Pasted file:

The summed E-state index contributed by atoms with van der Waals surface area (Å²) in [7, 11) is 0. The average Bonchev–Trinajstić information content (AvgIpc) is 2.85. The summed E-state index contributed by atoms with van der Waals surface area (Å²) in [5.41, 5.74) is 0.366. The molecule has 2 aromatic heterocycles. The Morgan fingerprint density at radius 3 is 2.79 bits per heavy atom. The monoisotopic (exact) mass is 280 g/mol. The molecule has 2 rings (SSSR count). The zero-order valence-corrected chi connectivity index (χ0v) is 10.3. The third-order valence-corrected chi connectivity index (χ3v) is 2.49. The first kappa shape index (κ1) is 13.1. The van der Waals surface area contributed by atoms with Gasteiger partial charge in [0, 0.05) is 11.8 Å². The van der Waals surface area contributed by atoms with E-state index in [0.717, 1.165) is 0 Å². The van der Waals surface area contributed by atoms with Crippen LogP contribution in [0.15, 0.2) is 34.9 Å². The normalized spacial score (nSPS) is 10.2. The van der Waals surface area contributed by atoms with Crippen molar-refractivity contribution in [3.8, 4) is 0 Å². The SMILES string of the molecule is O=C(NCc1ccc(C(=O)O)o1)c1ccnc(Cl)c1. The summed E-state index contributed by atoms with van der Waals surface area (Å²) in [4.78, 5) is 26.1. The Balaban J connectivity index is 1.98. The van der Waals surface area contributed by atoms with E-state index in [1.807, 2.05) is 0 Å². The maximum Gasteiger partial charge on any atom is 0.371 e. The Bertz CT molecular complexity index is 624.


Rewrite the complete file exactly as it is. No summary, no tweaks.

The summed E-state index contributed by atoms with van der Waals surface area (Å²) in [7, 11) is 0. The average Bonchev–Trinajstić information content (AvgIpc) is 2.85. The summed E-state index contributed by atoms with van der Waals surface area (Å²) in [5.41, 5.74) is 0.366. The molecule has 2 aromatic heterocycles. The Morgan fingerprint density at radius 3 is 2.79 bits per heavy atom. The monoisotopic (exact) mass is 280 g/mol. The molecule has 2 rings (SSSR count). The zero-order valence-corrected chi connectivity index (χ0v) is 10.3. The third-order valence-corrected chi connectivity index (χ3v) is 2.49. The first kappa shape index (κ1) is 13.1. The van der Waals surface area contributed by atoms with Gasteiger partial charge in [0, 0.05) is 11.8 Å². The van der Waals surface area contributed by atoms with E-state index in [0.717, 1.165) is 0 Å². The van der Waals surface area contributed by atoms with Crippen LogP contribution in [0.15, 0.2) is 34.9 Å². The normalized spacial score (nSPS) is 10.2. The van der Waals surface area contributed by atoms with Crippen molar-refractivity contribution in [3.8, 4) is 0 Å². The SMILES string of the molecule is O=C(NCc1ccc(C(=O)O)o1)c1ccnc(Cl)c1. The summed E-state index contributed by atoms with van der Waals surface area (Å²) in [4.78, 5) is 26.1. The Balaban J connectivity index is 1.98. The van der Waals surface area contributed by atoms with E-state index in [1.807, 2.05) is 0 Å². The maximum Gasteiger partial charge on any atom is 0.371 e. The Bertz CT molecular complexity index is 624.